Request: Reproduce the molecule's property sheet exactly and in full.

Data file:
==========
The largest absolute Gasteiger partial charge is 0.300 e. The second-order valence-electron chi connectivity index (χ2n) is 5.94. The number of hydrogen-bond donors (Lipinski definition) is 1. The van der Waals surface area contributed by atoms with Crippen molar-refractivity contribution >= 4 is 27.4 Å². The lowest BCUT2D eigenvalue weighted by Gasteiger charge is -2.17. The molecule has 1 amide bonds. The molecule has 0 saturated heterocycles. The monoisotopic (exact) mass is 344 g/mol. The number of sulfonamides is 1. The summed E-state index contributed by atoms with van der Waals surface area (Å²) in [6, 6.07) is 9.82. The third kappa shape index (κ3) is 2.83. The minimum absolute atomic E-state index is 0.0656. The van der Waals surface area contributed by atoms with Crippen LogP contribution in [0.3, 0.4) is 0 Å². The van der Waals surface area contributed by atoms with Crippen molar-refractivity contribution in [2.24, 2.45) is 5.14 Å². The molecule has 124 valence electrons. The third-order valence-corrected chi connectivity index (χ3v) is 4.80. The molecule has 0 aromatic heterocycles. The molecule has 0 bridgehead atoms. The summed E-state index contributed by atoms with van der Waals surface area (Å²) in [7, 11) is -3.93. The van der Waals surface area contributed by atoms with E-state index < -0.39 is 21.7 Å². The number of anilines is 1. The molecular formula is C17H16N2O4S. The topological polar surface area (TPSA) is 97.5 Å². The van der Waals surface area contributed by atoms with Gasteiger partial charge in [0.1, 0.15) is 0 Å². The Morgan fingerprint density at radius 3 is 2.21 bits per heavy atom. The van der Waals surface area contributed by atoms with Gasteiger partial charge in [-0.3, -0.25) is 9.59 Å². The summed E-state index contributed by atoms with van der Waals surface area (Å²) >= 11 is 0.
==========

The largest absolute Gasteiger partial charge is 0.300 e. The second-order valence-electron chi connectivity index (χ2n) is 5.94. The number of hydrogen-bond donors (Lipinski definition) is 1. The van der Waals surface area contributed by atoms with Crippen molar-refractivity contribution >= 4 is 27.4 Å². The lowest BCUT2D eigenvalue weighted by Gasteiger charge is -2.17. The molecule has 1 amide bonds. The molecule has 0 saturated heterocycles. The monoisotopic (exact) mass is 344 g/mol. The number of sulfonamides is 1. The summed E-state index contributed by atoms with van der Waals surface area (Å²) in [6, 6.07) is 9.82. The third kappa shape index (κ3) is 2.83. The minimum absolute atomic E-state index is 0.0656. The van der Waals surface area contributed by atoms with Crippen LogP contribution in [0.3, 0.4) is 0 Å². The van der Waals surface area contributed by atoms with Crippen molar-refractivity contribution in [2.24, 2.45) is 5.14 Å². The molecule has 124 valence electrons. The third-order valence-corrected chi connectivity index (χ3v) is 4.80. The molecule has 0 aromatic heterocycles. The molecule has 0 bridgehead atoms. The summed E-state index contributed by atoms with van der Waals surface area (Å²) in [7, 11) is -3.93. The van der Waals surface area contributed by atoms with E-state index < -0.39 is 21.7 Å². The number of anilines is 1. The molecular formula is C17H16N2O4S. The topological polar surface area (TPSA) is 97.5 Å². The van der Waals surface area contributed by atoms with Gasteiger partial charge in [0.1, 0.15) is 0 Å². The Morgan fingerprint density at radius 3 is 2.21 bits per heavy atom. The van der Waals surface area contributed by atoms with Gasteiger partial charge in [-0.3, -0.25) is 9.59 Å². The summed E-state index contributed by atoms with van der Waals surface area (Å²) >= 11 is 0.